Orr JC et al. 2005. Anthropogenic ocean acidification over the twenty-first century and its impact on calcifying organisms. Nature, 437, 681-686. doi: 10.1038/nature04095.
Shaw EC et al. 2012. Impacts of ocean acidification in naturally variable coral reef flat ecosystems. J Geophys Res, 117, C03038. doi: 10.1029/2011JC007655.
Shaw EC et al. 2013. The role of CO2 variability and exposure time for biological impacts of ocean acidification. Geophys Res Lett, 40, 4685-4688. doi:10.1002/grl.50883.
Wenzhöfer F 1999. Biogeochemical processes at the sediment water interface and quantification of metabolically driven calcite dissolution in deep sea sediments. PhD dissertation, University of Bremen, Germany
Yates KK & Halley RB 2006. Diurnal variation in rates of calcification and carbonate sediment dissolution in Florida Bay. Estuar Coast, 29, 24-39.
When assessing the impacts of ocean acidification (OA) on marine animals, peer-reviewed studies predominantly address the mortality and physiology of these organisms. However, over the past few years, it has become apparent that animal behavior can also be altered under increasingly acidifying conditions.
A recent study by Sue-Ann Watson and colleagues at James Cook University in Australia demonstrated that near-future CO2 levels can interfere with neurotransmitter functioning (i.e., chemical functioning of the brain), leading to a 50% decrease in predatory escape behavior in a species of marine gastropods, making them more susceptible to being eaten by predators in high-CO2 conditions. Studies have also suggested shifts in the behavior of various fishes, including increased anxiety in rockfish, hindered hearing behavior in clownfish, and reduced swimming behavior in dolphinfish, with the likely mechanism being hindered neurotransmitter functioning. Some of these observations in fishes have also been translated to invertebrate organisms as well. Alongside these behavioural modifications under acidic water-column conditions, some interesting research on the east coast of North America has also been suggesting that juvenile clams can change their behavior in response to increased acidification as well, except in this case, the clams respond to sediments and not the water column.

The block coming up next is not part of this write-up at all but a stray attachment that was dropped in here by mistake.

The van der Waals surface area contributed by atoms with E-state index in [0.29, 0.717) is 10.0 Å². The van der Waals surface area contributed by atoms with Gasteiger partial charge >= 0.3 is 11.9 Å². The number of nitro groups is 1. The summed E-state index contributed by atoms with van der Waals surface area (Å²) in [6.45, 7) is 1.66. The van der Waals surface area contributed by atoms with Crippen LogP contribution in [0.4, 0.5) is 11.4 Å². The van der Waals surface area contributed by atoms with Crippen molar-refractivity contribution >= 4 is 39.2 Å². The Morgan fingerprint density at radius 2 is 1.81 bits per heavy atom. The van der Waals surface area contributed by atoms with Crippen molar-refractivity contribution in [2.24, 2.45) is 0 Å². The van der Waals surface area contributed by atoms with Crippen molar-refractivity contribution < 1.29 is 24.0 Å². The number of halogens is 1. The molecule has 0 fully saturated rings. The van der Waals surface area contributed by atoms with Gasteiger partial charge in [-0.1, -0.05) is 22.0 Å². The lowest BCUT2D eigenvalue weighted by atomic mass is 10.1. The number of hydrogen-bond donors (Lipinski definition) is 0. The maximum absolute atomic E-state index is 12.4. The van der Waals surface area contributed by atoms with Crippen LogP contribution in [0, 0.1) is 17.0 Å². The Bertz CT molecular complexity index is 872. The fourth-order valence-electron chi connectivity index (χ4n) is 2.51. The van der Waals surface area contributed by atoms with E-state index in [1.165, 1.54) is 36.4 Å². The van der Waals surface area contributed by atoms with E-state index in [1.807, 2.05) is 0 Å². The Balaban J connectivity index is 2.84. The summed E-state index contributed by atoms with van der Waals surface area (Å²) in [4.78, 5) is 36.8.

Before they mature and dig into sediments at the bottom of the ocean in coastal areas, clams go through what is called a larval stage, where they swim around and develop in the water column (this is akin to a caterpillar and a butterfly – the caterpillar is the larvae and the butterfly is the mature). After a certain period of time, the larval clams will sink to the bottom to start their life as mature animals. However, before they dig into the sediment to start the next stage of their life, they can test the chemistry of the sediment and make a decision as to whether or not it is an appropriate place to live. So if they don’t like the initial place where they land, they can refuse to burrow into it and may be able to move to a different area.
Recent research has suggested that the acidification of these sediments may impact the behavior of these clams in their decision to dig or leave. One study conducted by Mark Green and colleagues at St. Joseph’s College in Maine, USA assessed the impact of increasing acidification within marine muds on the burrowing behavior of juvenile quahogs (Mercenaria mercenaria).
By manipulating the level of acidity in different containers of soft-sediment and watching whether or not clams burrowed into them, the scientists were able to determine that as the sediment becomes more acidic, the clams reject it and don’t burrow – the first time that acidification was found to have an impact on clam burrowing behavior.
Given this interesting result, researchers at the University of New Brunswick in New Brunswick, Canada wanted to see if this lack of burrowing actually resulted in the clams moving away. By taking the same approach as Green and colleagues, only with a different species of clam (soft-shell clam, Mya arenaria), myself and Dr. Heather Hunt (see “Publications” to download a PDF) observed the same trend of burrowing behavior that Green and colleagues did in their study – more acidic sediments had less clams burrowing. However, by adding flowing water to the experiments (a means by which soft-shell clams move), we were able to determine that when sediment was more acidic, more clams left than when sediment was not as acidic.